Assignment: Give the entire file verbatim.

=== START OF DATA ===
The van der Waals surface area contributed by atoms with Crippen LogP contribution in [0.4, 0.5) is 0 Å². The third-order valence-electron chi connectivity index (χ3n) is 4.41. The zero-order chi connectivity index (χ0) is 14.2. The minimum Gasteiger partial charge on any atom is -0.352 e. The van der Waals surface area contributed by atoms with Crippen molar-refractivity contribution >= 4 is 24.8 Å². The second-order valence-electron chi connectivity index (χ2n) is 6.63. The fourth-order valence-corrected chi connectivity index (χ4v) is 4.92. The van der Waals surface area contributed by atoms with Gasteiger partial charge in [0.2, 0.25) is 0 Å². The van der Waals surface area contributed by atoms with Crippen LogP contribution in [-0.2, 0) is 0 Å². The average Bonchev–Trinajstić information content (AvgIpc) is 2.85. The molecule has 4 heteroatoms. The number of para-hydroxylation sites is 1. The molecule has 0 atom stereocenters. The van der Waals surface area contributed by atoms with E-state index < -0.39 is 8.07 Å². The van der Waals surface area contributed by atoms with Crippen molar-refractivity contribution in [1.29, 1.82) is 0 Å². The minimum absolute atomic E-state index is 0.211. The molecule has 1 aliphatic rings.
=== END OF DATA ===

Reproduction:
The van der Waals surface area contributed by atoms with Crippen LogP contribution in [0.4, 0.5) is 0 Å². The third-order valence-electron chi connectivity index (χ3n) is 4.41. The zero-order chi connectivity index (χ0) is 14.2. The minimum Gasteiger partial charge on any atom is -0.352 e. The van der Waals surface area contributed by atoms with Crippen molar-refractivity contribution >= 4 is 24.8 Å². The second-order valence-electron chi connectivity index (χ2n) is 6.63. The fourth-order valence-corrected chi connectivity index (χ4v) is 4.92. The van der Waals surface area contributed by atoms with Gasteiger partial charge in [0.2, 0.25) is 0 Å². The van der Waals surface area contributed by atoms with Crippen LogP contribution in [-0.2, 0) is 0 Å². The average Bonchev–Trinajstić information content (AvgIpc) is 2.85. The molecule has 4 heteroatoms. The number of para-hydroxylation sites is 1. The molecule has 0 atom stereocenters. The van der Waals surface area contributed by atoms with E-state index < -0.39 is 8.07 Å². The van der Waals surface area contributed by atoms with Crippen molar-refractivity contribution in [1.29, 1.82) is 0 Å². The minimum absolute atomic E-state index is 0.211. The molecule has 1 aliphatic rings.